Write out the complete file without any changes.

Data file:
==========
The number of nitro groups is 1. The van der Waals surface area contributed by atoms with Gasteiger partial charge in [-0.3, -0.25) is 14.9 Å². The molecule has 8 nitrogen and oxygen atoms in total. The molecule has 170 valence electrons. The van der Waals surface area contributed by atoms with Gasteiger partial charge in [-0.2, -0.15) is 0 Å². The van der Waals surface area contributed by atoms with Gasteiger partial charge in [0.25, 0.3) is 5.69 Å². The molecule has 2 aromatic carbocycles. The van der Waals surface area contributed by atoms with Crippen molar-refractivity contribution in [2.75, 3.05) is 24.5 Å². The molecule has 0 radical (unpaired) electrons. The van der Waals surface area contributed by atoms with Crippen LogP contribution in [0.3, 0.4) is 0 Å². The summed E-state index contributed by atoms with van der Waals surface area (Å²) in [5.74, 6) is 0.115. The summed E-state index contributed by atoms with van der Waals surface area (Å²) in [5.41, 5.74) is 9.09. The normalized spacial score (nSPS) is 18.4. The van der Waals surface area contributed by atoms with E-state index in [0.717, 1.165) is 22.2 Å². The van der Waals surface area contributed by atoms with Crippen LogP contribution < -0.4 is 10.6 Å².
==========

The number of nitro groups is 1. The van der Waals surface area contributed by atoms with Gasteiger partial charge in [-0.3, -0.25) is 14.9 Å². The molecule has 8 nitrogen and oxygen atoms in total. The molecule has 170 valence electrons. The van der Waals surface area contributed by atoms with Gasteiger partial charge in [-0.2, -0.15) is 0 Å². The van der Waals surface area contributed by atoms with Gasteiger partial charge in [0.25, 0.3) is 5.69 Å². The molecule has 2 aromatic carbocycles. The van der Waals surface area contributed by atoms with Crippen molar-refractivity contribution in [2.75, 3.05) is 24.5 Å². The molecule has 0 radical (unpaired) electrons. The van der Waals surface area contributed by atoms with Crippen LogP contribution in [0.3, 0.4) is 0 Å². The summed E-state index contributed by atoms with van der Waals surface area (Å²) in [5.74, 6) is 0.115. The summed E-state index contributed by atoms with van der Waals surface area (Å²) in [5.41, 5.74) is 9.09. The normalized spacial score (nSPS) is 18.4. The van der Waals surface area contributed by atoms with E-state index in [0.717, 1.165) is 22.2 Å². The van der Waals surface area contributed by atoms with Crippen LogP contribution < -0.4 is 10.6 Å².